But the ‘shock and awe’ didn’t end with Kashmir and was on full display outside it as well.

Back in Zodingliani’s northeast, which is already reeling under the ripple affects of NRC update in Assam, the ‘shock and awe’ seems to have deepened. A fresh wave of panic struck parts of lower Assam where many, mostly Muslims, were issued notices to attend “re-verification” hearing within 24 hours to far-off places. The notices were reportedly served late on Saturday night, asking people to appear for the re-verification at 9 am on Monday.

Assam, where the NRC update exercise has already transmogrified into a major human rights crisis, saw villagers in hordes rushing to places hundreds of kilometres away. All those who have been summoned are included in the draft NRC.

“People were served notices 24-48 hours before hearing at places which are 300-400 km away. This is violation of Supreme Court order (dated April 10, 2019) and Clause 5 of the standard operating procedure wherein it is unambiguously stated that applicants should be served with any notice at least 15 days prior to the date of hearing,” Guwahati-based lawyer Aman Wadud tells The Federal.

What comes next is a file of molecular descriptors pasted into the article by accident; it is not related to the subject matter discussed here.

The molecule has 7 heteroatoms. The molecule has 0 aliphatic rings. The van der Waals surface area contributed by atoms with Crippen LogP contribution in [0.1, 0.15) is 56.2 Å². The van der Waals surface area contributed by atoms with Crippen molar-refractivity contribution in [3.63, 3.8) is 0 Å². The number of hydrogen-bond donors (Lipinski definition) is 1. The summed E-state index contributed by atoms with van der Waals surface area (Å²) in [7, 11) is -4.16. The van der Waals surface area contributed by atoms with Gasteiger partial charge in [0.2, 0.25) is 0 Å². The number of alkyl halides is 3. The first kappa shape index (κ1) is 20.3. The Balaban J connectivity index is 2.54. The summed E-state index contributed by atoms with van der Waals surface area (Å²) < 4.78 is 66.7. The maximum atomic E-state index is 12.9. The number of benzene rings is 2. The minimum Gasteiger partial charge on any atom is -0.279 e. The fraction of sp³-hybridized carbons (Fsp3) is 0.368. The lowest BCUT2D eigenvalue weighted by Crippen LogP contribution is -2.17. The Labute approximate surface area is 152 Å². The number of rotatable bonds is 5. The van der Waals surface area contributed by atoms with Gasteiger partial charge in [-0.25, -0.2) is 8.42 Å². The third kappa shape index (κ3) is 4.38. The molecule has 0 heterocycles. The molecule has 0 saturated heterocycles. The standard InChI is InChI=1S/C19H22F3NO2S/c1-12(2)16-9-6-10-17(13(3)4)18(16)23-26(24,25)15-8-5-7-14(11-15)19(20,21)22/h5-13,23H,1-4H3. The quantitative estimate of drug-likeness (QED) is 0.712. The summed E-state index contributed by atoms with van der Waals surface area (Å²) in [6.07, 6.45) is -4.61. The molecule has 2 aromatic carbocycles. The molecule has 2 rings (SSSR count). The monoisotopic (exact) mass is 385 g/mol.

The SC order of April 10, he says, clearly prohibits the NRC authorities from organising hearings too far away. “Most of these people are very poor and were forced to sell their ornaments and cattle to attend the hearings.”

The development is being seen by many in Assam as a way to create more panic by the state and central governments, especially after the SC rejected their plea seeking a 20 per cent sample re-verification of the names included in the draft NRC from districts bordering Bangladesh and a 10 per cent sample re-verification in the remaining districts in Assam.

As if fate couldn’t get more cruel, on Sunday night, one of the buses from Sontoli in Rural Kamrup district, travelling to Golaghat collided with a truck carrying tar near Guwahati. The injured passengers were rushed to the Guwahati Medical College and Hospital.

At the hospital, Wadud says, a woman carrying her baby — both covered in molten tar — asked: ‘What will happen to my NRC hearing?’